Land Weapons

Israeli Military Industries

Magach

The Magach series of tanks refer to Israeli versions of the US M48 and M60 Patton tanks, many of which have undergone extensive local modifications to give them superior protection and firepower compared to the originals. These modifications were first undertaken after the 1967 Six-Day War and included tanks supplied to the Israeli Defense Force by West Germany, the US as well as captured Jordanian M48s. Firepower on the M48s was improved through the installation of British L7 105-mm guns (with a locally developed thermal sleeve); the turrets were also modified to give them a lower profile, a key vulnerability in the Patton series. Additionally, the original gasoline engines were replaced by uprated Teledyne Continental diesels, which were safer for crews since diesel fuel is less flammable. By the 1980s, most were also fitted with explosive reactive armor (ERA) and some even featured components of the newer Merkava tanks such as the tracks, engine as well as electronic components. Magach series tanks saw extensive action both in the 1973 Yom Kippur War as well as the 1982 Lebanon War, suffering heavy losses in the former conflict. In the 1980s they began to be replaced by the Merkava and by 2006 the last Magach was phased out of active service (although many remain in storage).

Conversion of M48s to Magach standard began after the Six-Day War; previously the Magach 1 referred to the M48A1 while the Magach 2 was the M48A2C. The first modernized variant was the Magach 3 which replaced the orignal guns with the British L7 in a modified turret, and added the new AVDS-1790-2A engine as well as a new Allison transmission. This was followed by the Magach 5 which was a relatively unchanged M48A5 but with an AVDS-1790-2D engine and a new transmission. The Magach 6 was a modernization of the M60 series, with a lower profile, Blazer ERA and numerous other equipment upgrades. Further improvements led to the Magach 7, which by the time was significantly different in appearance to the M60 due to its more modern, angled turret which had extra appliqué armor. Of these, the Magach 7A was characterized by a flat turret front, while the Magach 7C featured an angled turret front and the Magach 7D angled turret sides as well. These featured the same engine used in the Merkava. A similar export-based development of the M60 was also known as the Sabra, designed for Turkey. Outwardly similar to the Magach 7C, the main difference is the use of the MG251 120-mm smoothbore gun, the same used on the Merkava Mk 3.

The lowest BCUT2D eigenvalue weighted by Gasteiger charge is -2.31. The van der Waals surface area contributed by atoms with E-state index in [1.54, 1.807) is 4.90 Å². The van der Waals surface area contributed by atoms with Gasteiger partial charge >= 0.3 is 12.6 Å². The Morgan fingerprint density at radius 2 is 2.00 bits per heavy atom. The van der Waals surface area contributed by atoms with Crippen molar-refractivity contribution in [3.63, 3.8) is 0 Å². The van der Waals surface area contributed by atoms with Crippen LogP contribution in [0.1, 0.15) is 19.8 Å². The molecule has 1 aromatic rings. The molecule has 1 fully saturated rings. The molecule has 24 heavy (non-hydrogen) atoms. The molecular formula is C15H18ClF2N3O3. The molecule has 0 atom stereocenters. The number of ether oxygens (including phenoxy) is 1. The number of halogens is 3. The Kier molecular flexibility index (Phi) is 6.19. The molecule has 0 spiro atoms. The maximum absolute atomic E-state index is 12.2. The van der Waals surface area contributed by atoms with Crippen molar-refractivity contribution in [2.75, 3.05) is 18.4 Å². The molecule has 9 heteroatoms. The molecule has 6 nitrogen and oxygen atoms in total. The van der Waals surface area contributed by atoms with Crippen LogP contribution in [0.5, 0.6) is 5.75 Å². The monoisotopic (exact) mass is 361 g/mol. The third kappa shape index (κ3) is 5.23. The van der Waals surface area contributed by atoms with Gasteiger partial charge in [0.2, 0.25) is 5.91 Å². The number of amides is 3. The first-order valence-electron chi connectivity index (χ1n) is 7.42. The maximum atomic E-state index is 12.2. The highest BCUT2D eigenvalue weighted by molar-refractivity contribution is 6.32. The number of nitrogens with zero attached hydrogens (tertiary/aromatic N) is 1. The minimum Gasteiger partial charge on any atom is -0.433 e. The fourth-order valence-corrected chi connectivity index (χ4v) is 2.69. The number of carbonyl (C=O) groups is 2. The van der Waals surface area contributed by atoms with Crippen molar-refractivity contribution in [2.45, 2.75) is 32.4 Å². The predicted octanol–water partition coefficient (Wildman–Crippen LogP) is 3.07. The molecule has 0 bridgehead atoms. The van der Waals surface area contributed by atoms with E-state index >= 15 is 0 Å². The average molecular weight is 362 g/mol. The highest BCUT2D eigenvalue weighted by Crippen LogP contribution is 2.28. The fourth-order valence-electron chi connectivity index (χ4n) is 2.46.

Preceded by:

None

Related:

M60 Patton (1960)

Succeeded by:

Merkava (1979)

Datafile

DesignMagach 7CSabra Mk 1
TypeMain Battle TankMain Battle Tank
Year20032007
Crew44
Dimensions
Length (w/Gun)8.26 m (9.43 m)8.26 m (9.40 m)
Width3.63 m3.63 m
Height3.25 m3.05 m
Weight
Loaded55,000 kg55,000 kg
Ground Pressure0.83 kg/cm²0.83 kg/cm²
SuspensionIndependentIndependent
Performance
Speed (Off-Road)65 km/h48 km/h
Range (Off-Road)500 km450 km
AmphibiousNoNo
Fording1.20 m (2.4 m)1.40 m (2.4 m)
Vertical Obstacle0.90 m0.91 m
Trench2.60 m2.60 m
Gradient60%60%
Powerplant
Engine1 x 908-hp
Teledyne Continetal
AVDS-1790-5A
1 x 908-hp
Teledyne Continetal
AVDS-1790-5A
FuelDieselDiesel
Power/Weight16.51 hp/t16.51 hp/t
Armament
Main1 x 105-mm L/52
105-mm M68 (L7)
Rifled Gun (63)
↑ 20° / ↓ -10° / ↔ 360°

1 x 120-mm L/44
MG253
Smoothbore Gun (44)
↑ 20° / ↓ -9° / ↔ 360°

Secondary1 x 7.62-mm (c)
1 x 12.7-mm
2 x 7.62-mm
1 x 7.62-mm (c)
2 x 7.62-mm
Armor
TypeSteel/ModularSteel/Modular
Thickness380 - 430 mm380 - 430 mm
Max Effective380 - 430 mm RHAe380 - 430 mm RHAe
Hull Upper Front430 mm430 mm
Turret Front380 mm380 mm
Production
Built??
Total?

Gallery